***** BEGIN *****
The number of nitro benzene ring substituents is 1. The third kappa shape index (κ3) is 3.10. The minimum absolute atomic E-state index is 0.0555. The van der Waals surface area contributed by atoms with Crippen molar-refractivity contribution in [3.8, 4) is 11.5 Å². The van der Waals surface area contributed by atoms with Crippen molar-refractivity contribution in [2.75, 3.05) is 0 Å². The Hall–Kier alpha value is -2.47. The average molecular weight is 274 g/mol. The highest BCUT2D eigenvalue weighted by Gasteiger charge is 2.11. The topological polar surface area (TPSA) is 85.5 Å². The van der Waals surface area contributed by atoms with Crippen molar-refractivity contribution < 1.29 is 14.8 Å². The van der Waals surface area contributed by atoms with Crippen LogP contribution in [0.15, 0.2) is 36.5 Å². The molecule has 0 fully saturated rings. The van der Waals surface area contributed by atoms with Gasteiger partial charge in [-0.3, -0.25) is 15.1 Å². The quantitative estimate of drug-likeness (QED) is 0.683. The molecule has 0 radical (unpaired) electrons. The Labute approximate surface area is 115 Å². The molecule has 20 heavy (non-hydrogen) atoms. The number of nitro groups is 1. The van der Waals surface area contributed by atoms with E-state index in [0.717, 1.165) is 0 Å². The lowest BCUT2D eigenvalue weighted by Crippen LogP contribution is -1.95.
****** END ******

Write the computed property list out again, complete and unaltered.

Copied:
The number of nitro benzene ring substituents is 1. The third kappa shape index (κ3) is 3.10. The minimum absolute atomic E-state index is 0.0555. The van der Waals surface area contributed by atoms with Crippen molar-refractivity contribution in [3.8, 4) is 11.5 Å². The van der Waals surface area contributed by atoms with Crippen molar-refractivity contribution in [2.75, 3.05) is 0 Å². The Hall–Kier alpha value is -2.47. The average molecular weight is 274 g/mol. The highest BCUT2D eigenvalue weighted by Gasteiger charge is 2.11. The topological polar surface area (TPSA) is 85.5 Å². The van der Waals surface area contributed by atoms with Crippen molar-refractivity contribution < 1.29 is 14.8 Å². The van der Waals surface area contributed by atoms with Crippen LogP contribution in [0.15, 0.2) is 36.5 Å². The molecule has 0 fully saturated rings. The van der Waals surface area contributed by atoms with Gasteiger partial charge in [-0.3, -0.25) is 15.1 Å². The quantitative estimate of drug-likeness (QED) is 0.683. The molecule has 0 radical (unpaired) electrons. The Labute approximate surface area is 115 Å². The molecule has 20 heavy (non-hydrogen) atoms. The number of nitro groups is 1. The van der Waals surface area contributed by atoms with E-state index in [0.717, 1.165) is 0 Å². The lowest BCUT2D eigenvalue weighted by Crippen LogP contribution is -1.95.